Katherine Longly

Visual artist - Photographer

Art workshops - Cultural mediation & participative projects - Trainings




Architecture pictures of Belgian Royal Library's cafeteria. This place that looks seemingly insignificant is also the place where the informal can spread out in a very functional and hierarchical microcosm.

What looks more insignificant than a cafeteria – and in an administration as well ? Are you so sure ? How can a place where men and women are doing such an important thing as eating, can be meaningless ?

Cafeterias have a lot to tell. They are small islands of humanity in a very functional and hierarchical universe. They are places of loosening up, of sociability for some, of meditation for others. They are spots where personalities have better opportunities to express themselves. Ranks and functions are becoming blurred, freeing the individual. This is the place where we can hear that the very discreet man from next office is a famous orchid specialist, or that the kind lady from the legal department is the producer of a theater company praised by the drama critics.

Those places can sometimes, for an attentive eye, develop an amazing aestheticism. It happens for the Belgian Royal Library, for example. What a beautiful and luminous space, which introduces us to the best of 60's architecture, where the very single details, from chairs to coat racks, were designed by the most popular interior designers of this time. The people enjoying the food are often at the centre of architect's attention.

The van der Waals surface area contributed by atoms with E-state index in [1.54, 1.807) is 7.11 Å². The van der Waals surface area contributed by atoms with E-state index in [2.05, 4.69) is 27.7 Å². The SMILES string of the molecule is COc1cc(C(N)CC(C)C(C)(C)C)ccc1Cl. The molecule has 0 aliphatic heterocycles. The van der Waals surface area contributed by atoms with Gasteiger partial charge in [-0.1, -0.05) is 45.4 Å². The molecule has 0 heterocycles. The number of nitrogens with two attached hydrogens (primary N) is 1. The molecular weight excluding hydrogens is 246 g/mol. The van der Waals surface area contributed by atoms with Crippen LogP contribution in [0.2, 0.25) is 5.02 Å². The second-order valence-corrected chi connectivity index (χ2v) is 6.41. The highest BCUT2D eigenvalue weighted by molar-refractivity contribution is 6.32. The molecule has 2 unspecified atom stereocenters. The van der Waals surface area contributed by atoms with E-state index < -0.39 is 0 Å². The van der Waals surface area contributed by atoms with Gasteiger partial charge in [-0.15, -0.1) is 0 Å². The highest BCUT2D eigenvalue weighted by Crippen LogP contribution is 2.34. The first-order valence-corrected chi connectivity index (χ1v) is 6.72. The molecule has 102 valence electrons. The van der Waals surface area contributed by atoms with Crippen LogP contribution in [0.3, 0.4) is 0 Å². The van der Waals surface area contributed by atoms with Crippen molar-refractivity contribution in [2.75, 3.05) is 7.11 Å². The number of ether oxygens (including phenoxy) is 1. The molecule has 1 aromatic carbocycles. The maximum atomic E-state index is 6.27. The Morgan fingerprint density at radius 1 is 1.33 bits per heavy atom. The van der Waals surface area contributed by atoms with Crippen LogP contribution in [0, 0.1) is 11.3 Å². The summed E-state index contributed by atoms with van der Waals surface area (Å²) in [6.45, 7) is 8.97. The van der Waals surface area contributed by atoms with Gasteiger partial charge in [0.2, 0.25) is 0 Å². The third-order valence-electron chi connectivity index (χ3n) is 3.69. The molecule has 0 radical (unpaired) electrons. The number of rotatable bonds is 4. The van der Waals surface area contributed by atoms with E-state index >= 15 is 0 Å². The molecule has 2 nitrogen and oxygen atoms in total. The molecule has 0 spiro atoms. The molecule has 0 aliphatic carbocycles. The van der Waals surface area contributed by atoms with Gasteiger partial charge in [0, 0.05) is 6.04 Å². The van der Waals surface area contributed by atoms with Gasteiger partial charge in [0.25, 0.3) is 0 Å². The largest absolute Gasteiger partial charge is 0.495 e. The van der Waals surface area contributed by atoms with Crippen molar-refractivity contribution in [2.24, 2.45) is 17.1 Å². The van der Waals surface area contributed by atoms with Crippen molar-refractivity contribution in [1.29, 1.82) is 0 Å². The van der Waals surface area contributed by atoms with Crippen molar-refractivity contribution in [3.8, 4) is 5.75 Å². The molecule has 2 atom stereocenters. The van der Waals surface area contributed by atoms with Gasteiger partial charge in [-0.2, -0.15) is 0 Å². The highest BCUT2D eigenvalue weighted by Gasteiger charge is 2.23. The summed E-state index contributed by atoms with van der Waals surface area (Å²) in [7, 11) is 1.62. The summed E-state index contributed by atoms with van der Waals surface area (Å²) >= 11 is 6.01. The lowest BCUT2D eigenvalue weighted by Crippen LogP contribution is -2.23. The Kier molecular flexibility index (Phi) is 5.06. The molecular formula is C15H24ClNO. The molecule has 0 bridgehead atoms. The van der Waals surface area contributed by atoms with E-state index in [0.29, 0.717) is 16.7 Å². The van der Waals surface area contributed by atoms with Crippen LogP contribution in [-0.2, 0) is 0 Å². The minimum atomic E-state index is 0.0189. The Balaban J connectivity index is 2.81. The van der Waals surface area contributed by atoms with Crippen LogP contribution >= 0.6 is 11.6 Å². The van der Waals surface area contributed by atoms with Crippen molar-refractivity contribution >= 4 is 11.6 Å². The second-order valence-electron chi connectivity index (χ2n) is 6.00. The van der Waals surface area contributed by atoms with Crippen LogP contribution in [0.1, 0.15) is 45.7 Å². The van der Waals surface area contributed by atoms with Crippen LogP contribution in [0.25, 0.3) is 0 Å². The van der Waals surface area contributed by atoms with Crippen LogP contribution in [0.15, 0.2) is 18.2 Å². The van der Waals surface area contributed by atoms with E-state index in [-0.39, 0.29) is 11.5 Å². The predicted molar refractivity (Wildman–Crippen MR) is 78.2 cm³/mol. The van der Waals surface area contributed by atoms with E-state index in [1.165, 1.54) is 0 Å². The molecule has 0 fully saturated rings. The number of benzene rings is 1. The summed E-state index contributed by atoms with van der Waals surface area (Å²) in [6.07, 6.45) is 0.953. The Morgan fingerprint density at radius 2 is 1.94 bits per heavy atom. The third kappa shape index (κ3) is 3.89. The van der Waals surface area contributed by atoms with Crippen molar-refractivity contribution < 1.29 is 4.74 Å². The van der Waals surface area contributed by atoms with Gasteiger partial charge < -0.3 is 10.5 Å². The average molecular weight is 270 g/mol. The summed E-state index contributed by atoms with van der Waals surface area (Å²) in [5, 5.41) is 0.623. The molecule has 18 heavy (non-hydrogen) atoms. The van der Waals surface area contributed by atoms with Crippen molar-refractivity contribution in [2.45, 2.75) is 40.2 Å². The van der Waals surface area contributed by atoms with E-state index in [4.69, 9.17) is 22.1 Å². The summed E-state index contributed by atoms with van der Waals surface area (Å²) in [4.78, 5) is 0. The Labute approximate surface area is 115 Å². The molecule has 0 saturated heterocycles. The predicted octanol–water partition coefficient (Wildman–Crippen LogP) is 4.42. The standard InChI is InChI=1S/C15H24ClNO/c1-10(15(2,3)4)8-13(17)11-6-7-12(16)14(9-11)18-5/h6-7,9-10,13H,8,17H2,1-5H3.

To highlight those places seemingly trivial, we needed an eye that sublimates the anecdotes. Katherine Longly's approach combines a sensitive look to a strong and perfectly balanced framing, revealing humanity on one hand, beauty and aesthetism on the other hand, precisely where we don't always expect them to be. The choice of the mythical Hasselblad camera, with no technological thrills, tells all the depth of her intention.

Text by Yvan De Baets.